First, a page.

BrewingGeneral

Brewer’s Edge Mash & Boil

MandB Cream Ale

 

 

That’s right everybody, I’m documenting my brewing again!  But fret not, I will not be dragging this on for an entire week.  This time I will just be reviewing my first experience brewing with the Brewer’s Edge Mash & Boil.  Before I make any personal observations, I will include the description of the Mash & Boil from the Williams Brewing website:

• Simple to use
• High quality components throughout for dependable operation
• Versatile – Mash, Boil, and Distill with optional Distilling package
• Two Year Warranty

Do you want to get into mashing but want something simple? The patented Brewer’s Edge® Mash & Boil makes it easy. No need for an outdoor burner, complicated brewing stand, or a 220 volt special circuit – it plugs into any 110 volt GFI household outlet. The Mash and Boil’s exclusive double wall stainless construction conserves heat to achieve a rolling boil with only 110 volts and 1600 watts, and its precise thermostat and internal sparging basket lets you mash and boil in the same vessel. Protected by U.S. patent D819,385 S.

A typical brew day with the Mash & Boil begins with formulating your 5 gallon all grain recipe (up to 16 pounds of crushed grain can be mashed), and then heating your strike water to 162° F, the preset heat temperature. After 40 minutes or so, your strike water is 162° F, and you mix your crushed grain into the sparging basket already inside the Mash and Boil. The mash will cool to 152° or so, and then you set your thermostat to 150°, cover, and let mash for 1 hour. During this mash time you will need to separately heat 3 gallons of sparge water to 175° in a separate pot you provide. A thermometer hole is provided in the lid, in case you want to monitor the temperature of the top of the mash with any long probe analog or digital thermometer.
 
After one hour, lift the sparging bucket and lock on its included legs, and let the malt sugar drip into your Mash & Boil, which has now became a boiling pot. Turn the thermostat up to 218° F. and give it about 40 minutes to heat to a boil. During this time, ladle one gallon of hot sparge water at a time into the top of the sparging basket until you get to 5½ gallons. Now remove the grain basket, and when the boil begins, add your hops as per your recipe. Boil for 1 hour, and then cool with a suitable wort chiller (not included, our item E81 works well as does any immersion chiller that is up to 11″ in diameter). Or use the stainless valve with ½” hose barb to run the wort through your external chiller.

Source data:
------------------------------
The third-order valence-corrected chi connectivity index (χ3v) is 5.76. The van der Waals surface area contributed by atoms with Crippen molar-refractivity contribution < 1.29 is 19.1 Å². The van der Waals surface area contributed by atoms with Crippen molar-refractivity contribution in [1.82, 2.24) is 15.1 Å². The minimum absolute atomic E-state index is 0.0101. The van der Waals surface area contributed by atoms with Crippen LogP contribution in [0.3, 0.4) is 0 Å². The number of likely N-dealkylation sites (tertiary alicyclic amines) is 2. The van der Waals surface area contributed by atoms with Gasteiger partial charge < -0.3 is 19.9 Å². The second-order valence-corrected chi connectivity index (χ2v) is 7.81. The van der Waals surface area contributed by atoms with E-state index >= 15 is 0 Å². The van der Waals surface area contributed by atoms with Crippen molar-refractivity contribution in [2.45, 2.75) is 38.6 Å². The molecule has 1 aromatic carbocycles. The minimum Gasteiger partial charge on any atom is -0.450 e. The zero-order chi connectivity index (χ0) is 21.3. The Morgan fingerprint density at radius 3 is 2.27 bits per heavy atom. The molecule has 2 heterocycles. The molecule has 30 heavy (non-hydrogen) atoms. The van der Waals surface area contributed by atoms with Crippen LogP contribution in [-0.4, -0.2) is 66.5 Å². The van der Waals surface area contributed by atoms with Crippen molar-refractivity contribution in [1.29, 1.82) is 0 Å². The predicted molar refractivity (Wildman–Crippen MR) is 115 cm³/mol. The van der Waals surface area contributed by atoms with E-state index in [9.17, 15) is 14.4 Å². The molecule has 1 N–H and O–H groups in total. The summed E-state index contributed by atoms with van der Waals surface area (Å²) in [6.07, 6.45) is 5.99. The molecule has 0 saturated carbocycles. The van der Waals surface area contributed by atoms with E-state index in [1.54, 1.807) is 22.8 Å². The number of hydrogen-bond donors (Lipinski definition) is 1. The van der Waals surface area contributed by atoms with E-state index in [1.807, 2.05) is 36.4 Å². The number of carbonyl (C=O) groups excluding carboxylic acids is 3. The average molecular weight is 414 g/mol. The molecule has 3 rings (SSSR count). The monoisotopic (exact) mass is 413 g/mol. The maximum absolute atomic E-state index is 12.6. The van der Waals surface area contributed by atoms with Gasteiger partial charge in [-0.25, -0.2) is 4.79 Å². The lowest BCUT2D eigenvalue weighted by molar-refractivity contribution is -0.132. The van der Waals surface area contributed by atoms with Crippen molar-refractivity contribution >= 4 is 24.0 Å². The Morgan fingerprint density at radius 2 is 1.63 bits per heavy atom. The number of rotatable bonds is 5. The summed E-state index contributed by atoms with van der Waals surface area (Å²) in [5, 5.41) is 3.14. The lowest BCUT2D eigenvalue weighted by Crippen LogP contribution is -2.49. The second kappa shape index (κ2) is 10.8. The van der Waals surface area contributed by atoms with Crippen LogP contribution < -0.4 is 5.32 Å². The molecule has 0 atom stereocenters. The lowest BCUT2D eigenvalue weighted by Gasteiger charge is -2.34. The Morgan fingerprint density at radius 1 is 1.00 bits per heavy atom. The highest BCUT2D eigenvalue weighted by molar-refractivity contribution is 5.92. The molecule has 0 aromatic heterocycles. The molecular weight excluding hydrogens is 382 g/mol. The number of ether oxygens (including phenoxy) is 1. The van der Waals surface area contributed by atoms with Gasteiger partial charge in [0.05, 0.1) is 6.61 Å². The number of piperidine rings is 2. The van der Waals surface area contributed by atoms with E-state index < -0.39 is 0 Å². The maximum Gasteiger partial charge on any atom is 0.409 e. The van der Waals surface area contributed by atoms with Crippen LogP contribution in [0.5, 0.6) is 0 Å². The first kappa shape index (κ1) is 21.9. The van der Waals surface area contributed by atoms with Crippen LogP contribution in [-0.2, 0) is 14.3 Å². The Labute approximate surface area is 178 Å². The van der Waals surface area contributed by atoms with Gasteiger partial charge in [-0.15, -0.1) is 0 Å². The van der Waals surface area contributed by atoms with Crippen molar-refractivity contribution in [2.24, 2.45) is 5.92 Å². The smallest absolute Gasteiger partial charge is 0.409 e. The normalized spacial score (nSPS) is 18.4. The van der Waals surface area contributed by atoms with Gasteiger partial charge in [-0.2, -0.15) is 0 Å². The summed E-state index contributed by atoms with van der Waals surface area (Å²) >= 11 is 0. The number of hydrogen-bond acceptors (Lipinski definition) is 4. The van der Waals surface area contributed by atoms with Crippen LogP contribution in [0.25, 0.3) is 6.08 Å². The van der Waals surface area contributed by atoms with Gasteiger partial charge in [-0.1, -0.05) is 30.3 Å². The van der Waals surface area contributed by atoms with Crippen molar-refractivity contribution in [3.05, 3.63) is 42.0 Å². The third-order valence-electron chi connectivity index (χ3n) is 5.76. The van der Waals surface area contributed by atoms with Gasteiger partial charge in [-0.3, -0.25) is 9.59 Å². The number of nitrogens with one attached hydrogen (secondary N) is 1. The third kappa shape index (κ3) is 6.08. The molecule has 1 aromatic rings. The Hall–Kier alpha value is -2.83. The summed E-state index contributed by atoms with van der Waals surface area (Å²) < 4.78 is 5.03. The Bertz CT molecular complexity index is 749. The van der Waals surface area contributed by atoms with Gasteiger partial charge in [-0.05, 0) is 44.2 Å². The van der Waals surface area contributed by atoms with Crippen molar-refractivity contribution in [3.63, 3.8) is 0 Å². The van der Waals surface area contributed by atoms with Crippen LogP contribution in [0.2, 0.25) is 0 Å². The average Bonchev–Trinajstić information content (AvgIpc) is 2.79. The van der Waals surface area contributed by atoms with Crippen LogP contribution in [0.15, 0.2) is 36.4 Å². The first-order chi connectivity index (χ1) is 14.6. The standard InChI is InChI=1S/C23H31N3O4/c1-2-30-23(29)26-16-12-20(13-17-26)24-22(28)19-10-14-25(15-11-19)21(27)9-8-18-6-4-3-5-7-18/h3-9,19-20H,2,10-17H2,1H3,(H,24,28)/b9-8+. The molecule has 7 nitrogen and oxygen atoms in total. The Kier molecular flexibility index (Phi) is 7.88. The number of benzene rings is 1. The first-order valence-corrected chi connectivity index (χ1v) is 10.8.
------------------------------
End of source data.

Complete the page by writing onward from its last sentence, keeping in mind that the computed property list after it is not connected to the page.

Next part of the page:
The Mash & Boil features an adjustable thermostat with a range of 45° F. to 218° F. (switchable from Fahrenheit to Centigrade) with an adjustable run time preset at 3½ hours for safety. It also features a delayed start timer, so you can program the Mash and Boil to turn on up to 24 hours after setting. For example, load it with strike water, and have it set to be hot when you come home from work to save time. Intended for 5 gallon batches, maximum capacity is 7½ gallons. 28” tall closed, 40” tall with basket, 14” wide. A 5′ power cord is included.

Fortunately electric brewing systems like the Grainfather, PicoBrew and Mash & Boil have been out for a few years now, so a lot of the kinks have been worked out by previous owners.  Knowing this, I read a lot of reviews and watched videos of people using the system before I even ordered it.  The general consensus seemed to indicate two main drawbacks: 1) at a maximum 1600 watts the heating time is slower than other, more traditional, brewing methods and 2) the location of the temperature probe at the bottom of the kettle makes for inaccurate readings.  For my purposes, neither of these was a dealbreaker.  First of all, I am almost never in a hurry when I brew, so a slower heating time is not really an issue for me.  Even if it were, the fact that I can set the timer to start heating my strike water ahead of time eliminates that initial delay.  Secondly, it’s very easy to stir the mash and take a reading from the top to verify the true temperature.  That way I’m not relying on the built in probe.  Additionally, once I have brewed on the system 3 or 4 times, I will have dialed in where my system settings need to be and won’t need to check the mash every 15 minutes for confirmation.  The one other recommendation I took advantage of was to use a BIAB bag inside the sparging basket.  Some people had reported that the mesh screen bottom of the provided basket would occasionally allow stray grains to escape and land on the heating element at the bottom.  The result would be to shut off the system and give an error message that couldn’t be reset until everything was emptied out and rinsed off.